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As consumers demand alternatives to traditional bank lending, more and more companies are getting into the person-to-person lending business.

The once-sunny hillside of consumer credit now looks like it's been hit by a tornado-some banks and lenders have been uprooted, while others have been completely destroyed. Amid the rubble, a lending option called peer-to-peer lending is sprouting up. Is it just a rampant weed, or is it the flowering of a whole new plant in a newly-landscaped credit garden?

P2P lending 101

As the traditional consumer credit market stumbles, peer-to-peer (P2P) lending is growing in popularity. The concept hinges on bringing consumers who have money together with consumers who need money, for the benefit of both sides. Several web-based companies, including, Zopa, Virgin Money, and, are now offering various solutions to facilitate the practice. For example:

  • works like a job board or auction site. Borrowers set up profiles that describe their loan needs and credit qualifications. Lenders then review those profiles and bid on the loans they like. Typically, each lender bids only a small amount so that several lenders have to share the risk of each borrower. Lenders are encouraged to diversify their P2P investment among many borrowers to reduce risk.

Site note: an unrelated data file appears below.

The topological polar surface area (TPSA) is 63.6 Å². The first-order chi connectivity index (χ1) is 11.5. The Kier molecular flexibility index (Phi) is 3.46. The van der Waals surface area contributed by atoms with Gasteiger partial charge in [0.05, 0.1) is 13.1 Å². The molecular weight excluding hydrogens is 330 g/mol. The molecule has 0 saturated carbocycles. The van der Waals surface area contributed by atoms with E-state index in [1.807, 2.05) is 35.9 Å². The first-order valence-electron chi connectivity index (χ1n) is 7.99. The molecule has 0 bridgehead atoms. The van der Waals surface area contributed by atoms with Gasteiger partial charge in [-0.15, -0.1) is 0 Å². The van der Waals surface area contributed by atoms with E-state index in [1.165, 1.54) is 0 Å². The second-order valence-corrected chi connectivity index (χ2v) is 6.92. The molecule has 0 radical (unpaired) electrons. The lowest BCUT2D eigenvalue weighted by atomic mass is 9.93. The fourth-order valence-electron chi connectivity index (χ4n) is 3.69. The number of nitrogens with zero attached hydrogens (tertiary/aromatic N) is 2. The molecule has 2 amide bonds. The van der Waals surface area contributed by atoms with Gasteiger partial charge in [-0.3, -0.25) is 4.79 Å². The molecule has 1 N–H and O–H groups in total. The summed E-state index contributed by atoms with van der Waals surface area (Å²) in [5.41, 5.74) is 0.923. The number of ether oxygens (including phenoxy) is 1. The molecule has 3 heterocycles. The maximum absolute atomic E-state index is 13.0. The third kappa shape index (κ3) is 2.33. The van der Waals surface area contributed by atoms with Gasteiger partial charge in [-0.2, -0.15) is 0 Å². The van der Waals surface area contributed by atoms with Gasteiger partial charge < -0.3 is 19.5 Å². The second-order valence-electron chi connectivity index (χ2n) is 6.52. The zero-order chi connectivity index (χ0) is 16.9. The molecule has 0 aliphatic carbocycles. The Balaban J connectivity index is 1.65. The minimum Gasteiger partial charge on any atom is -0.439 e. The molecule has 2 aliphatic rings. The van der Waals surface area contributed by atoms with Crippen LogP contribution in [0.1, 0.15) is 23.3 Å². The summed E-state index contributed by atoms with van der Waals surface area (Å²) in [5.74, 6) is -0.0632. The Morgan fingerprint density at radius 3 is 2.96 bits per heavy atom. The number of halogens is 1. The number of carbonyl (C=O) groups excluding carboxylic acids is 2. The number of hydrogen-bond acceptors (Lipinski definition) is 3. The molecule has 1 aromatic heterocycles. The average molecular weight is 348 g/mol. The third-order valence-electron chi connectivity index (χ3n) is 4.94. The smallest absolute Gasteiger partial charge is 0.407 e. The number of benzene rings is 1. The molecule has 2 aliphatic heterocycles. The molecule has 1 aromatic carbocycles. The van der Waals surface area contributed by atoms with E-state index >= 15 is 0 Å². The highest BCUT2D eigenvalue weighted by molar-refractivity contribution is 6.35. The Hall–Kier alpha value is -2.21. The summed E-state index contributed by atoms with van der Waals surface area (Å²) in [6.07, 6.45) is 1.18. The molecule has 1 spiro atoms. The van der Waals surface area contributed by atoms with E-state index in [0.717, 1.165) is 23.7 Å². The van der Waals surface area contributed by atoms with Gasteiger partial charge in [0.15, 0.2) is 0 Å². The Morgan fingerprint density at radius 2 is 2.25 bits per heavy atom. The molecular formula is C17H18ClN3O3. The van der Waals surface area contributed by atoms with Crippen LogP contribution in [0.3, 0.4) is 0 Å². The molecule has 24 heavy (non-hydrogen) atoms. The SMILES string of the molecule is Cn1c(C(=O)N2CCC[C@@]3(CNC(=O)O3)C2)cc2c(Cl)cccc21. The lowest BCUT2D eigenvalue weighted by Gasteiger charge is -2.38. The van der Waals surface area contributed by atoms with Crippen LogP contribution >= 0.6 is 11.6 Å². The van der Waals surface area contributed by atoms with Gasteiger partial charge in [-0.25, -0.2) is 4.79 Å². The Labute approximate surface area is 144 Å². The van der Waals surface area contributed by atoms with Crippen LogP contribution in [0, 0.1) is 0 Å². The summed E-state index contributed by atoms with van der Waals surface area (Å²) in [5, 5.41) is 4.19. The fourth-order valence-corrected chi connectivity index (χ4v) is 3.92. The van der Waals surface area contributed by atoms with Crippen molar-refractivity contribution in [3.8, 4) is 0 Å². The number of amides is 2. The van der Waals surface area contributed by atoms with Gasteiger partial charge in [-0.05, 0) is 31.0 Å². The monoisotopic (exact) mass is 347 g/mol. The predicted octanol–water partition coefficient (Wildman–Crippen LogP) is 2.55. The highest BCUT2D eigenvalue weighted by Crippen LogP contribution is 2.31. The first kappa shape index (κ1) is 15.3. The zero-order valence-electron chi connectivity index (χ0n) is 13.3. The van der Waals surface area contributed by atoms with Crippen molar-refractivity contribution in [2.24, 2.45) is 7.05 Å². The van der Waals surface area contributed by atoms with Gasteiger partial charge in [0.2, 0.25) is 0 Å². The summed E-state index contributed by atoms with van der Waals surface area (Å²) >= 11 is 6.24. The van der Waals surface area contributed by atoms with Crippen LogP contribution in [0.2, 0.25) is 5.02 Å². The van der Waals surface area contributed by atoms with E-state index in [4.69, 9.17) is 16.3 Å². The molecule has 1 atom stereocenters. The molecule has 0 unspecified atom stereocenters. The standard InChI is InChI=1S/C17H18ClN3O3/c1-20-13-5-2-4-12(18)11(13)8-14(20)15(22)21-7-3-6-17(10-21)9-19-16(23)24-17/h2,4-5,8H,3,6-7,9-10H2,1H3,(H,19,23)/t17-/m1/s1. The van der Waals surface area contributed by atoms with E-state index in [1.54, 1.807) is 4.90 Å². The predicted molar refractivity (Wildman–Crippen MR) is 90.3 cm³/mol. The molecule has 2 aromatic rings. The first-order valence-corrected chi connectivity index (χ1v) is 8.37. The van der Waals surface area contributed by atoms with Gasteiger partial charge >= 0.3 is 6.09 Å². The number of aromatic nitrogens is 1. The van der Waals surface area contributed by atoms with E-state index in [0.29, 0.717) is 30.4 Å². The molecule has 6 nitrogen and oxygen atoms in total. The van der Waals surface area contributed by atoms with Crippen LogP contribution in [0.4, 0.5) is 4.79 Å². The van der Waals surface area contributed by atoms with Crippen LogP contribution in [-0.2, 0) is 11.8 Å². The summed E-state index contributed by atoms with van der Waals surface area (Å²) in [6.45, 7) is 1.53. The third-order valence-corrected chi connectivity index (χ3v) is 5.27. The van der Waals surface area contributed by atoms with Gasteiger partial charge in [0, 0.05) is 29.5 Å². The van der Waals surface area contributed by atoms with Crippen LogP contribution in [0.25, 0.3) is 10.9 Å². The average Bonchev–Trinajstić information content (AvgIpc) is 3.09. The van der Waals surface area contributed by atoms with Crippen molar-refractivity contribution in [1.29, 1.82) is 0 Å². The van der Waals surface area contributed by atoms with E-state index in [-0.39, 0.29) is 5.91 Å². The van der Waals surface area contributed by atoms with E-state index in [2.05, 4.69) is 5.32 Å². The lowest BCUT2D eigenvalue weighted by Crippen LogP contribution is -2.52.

• Zopa has operations in the U.K., U.S., Japan, and Italy. The U.S. version allows "lenders" to participate by purchasing a federally-insured certificate of deposit (CD). The depositor/lender can then use a tiny percentage of her deposit to reduce the monthly payments on a peer's loan. As with, the depositor/lender reviews borrower profiles to hand-pick those who will receive the help. The loans and the CDs are underwritten by partner credit unions.
  • Virgin Money offers services that formalize person-to-person loans, such as documentation, loan servicing, escrow accounts, and even mortgage closing services. This is handy for those who've already made arrangements to borrow money from Grandma or Uncle Louie, but need some help managing the transaction. The company deals in loans for mortgages, personal and business needs, and student education.
  • is an auction lending site that focuses on student loans. The company addresses default risk from several angles: loans are guaranteed for at least 50 percent of the principal, borrowers are prequalified and classified into risk categories, and lenders are encouraged to diversify by bidding small amounts on various loans.

Bypassing banks, but not without risk

Given the current state of the U.S. financial industry, person-to-person lending is a timely and intriguing concept. But the future of this model will depend on how well the risks are managed going forward. Peer-to-peer borrowers can default as fast, or faster, than borrowers who've been underwritten by a commercial bank. If borrower defaults run high, the pool of willing consumer lenders will undoubtedly dry up. Where there are no lenders, there will be no loans. At that point, P2P lending will be just another piece of the wreckage on the devastation that was the consumer credit landscape.

Published on October 13, 2011